Italy’s effort to clean up its banks is being watched closely in the home of the euro region’s worst performing bond market.
Portuguese Finance Minister Mario Centeno said in an interview on Saturday that he’s considering whether Italy’s new bank rescue fund, which is backed mainly by private investors rather than relying on the state, can be a model to address his country’s legacy of non-performing loans. The trouble for Portugal is that one of its biggest banks has already had to be bailed out, stinging other lenders for cash.
“The big question is who will capitalize this vehicle or bad bank?” said Joao Pereira Leite, the Lisbon-based director of investments at Banco Carregosa SA, which manages about 600 million euros ($680 million) in assets. “You need to know where Portugal is going to get the money.”
Its more than 30 billion euros of soured loans are a fraction of Italy’s, but they still place Portugal among six European countries whose risky bank debt represents at least 10 percent of their total loans. Unlike in Ireland, whose finances were sunk by a banking crisis before recovering, Portugal’s ratio has been increasing and weighing on the nation’s credit rating almost two years after exiting a bailout program.
With debt remaining high, Portugal’s ability to fund a “bad bank” is limited, Fitch Ratings said in a note on Monday. Along with Standard & Poor’s and Moody’s Investors Service, Fitch rates Portugal non-investment grade, or junk.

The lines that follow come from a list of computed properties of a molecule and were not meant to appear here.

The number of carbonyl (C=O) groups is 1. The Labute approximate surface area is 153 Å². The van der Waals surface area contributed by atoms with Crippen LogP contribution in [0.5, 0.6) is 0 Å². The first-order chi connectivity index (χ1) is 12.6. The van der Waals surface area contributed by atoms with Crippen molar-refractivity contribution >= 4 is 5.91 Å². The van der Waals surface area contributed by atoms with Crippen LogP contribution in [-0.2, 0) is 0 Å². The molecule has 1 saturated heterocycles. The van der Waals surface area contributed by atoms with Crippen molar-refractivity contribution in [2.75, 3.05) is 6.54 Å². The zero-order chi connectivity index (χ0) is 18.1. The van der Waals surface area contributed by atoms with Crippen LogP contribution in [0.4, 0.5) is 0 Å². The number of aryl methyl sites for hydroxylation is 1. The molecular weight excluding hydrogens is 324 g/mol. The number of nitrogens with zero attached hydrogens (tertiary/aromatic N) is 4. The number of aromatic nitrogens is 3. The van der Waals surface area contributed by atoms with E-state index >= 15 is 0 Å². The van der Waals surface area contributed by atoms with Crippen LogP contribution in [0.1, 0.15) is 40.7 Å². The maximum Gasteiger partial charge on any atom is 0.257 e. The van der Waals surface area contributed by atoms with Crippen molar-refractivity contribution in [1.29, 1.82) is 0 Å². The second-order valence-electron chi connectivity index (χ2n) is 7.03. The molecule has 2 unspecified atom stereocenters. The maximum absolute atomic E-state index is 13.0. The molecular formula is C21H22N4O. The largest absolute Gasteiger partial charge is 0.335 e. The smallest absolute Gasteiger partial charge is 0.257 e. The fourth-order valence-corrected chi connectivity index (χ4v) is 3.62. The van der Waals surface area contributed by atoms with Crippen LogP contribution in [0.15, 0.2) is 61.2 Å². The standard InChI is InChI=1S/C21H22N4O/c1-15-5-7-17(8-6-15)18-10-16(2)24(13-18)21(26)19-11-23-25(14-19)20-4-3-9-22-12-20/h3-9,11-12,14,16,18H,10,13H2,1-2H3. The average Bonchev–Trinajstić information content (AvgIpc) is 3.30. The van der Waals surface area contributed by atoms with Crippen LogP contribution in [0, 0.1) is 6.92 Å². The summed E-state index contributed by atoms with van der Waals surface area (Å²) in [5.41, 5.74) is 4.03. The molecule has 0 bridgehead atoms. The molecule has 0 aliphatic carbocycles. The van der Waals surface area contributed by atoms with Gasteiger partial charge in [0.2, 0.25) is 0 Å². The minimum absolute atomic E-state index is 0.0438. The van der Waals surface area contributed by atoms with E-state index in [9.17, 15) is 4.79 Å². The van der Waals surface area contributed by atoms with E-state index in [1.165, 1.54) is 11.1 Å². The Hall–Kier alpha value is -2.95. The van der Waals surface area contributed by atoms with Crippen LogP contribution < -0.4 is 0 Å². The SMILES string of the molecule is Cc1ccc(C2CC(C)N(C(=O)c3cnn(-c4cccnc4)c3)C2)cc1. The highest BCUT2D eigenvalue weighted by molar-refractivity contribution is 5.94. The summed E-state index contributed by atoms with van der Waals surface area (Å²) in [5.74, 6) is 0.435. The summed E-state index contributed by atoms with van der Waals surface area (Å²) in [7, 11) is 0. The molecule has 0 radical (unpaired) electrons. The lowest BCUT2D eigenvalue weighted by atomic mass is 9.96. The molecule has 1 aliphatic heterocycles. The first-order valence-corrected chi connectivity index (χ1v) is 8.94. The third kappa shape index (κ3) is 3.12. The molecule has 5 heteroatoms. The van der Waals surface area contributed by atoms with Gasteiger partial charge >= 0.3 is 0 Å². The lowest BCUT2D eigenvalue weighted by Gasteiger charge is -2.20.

“Finding a way to shift the large stock of non-performing loans and impaired assets off Portuguese banks’ balance sheets is likely to take time and could be fraught with difficulties,” Fitch said in its report.
The actual size of the bad loan problem for Portugal may also be more than double, said Joao Costa Reis, chief executive officer at Domusvenda SA. He has been buying distressed assets from Portuguese banks since 1994 and manages a portfolio of about 60,000 loans, or about 4 billion euros of debt.
That’s not to say there’s no appetite in the market to acquire more bad loans and take the onus off state finances, said Joao Boullosa Gonzalez, managing partner at debt servicing company DUO Capital Lda. Banks just balk at current prices, he said.
“If there is a need for state guarantees there is a cost for the taxpayer and when private investors can absorb these assets I don’t know if it’s worth it,” he said. “It’s not for lack of market demand that banks don’t sell.”
The country’s bonds reflect Portugal’s ongoing woes. They have lost 2.4 percent this year, more than Greece and compared with gains for everywhere else in the euro region.
They were hammered in February as investors grew more nervous about the finances of so-called peripheral countries, with yields on 10-year securities jumping above 4 percent as Italian banking stocks tumbled. The yield had recovered to 3.13 percent as of Monday.
Ireland’s bonds by comparison yield less than 1 percent. The country took a big-bang approach to recapitalizing its financial industry as part of an international rescue in 2010 and set up an asset management agency known as NAMA to purge banks of risky commercial real estate loans.
Portugal opted for a more gradual approach, concerned that losses would sink the country further. Since then, the financial industry has been saddled with potentially having to help recapitalize failed lender Banco Espirito Santo SA and rescue Banif SA.
In Portugal “we have been creating bad banks one bank at a time,” Catarina Martins, leader of the Left Bloc party that supports Costa’s minority government, said on April 14. “We understand the problem, but up to now the experience of bad banks has been one that has weighed heavily on public finances.”
April 20, 2016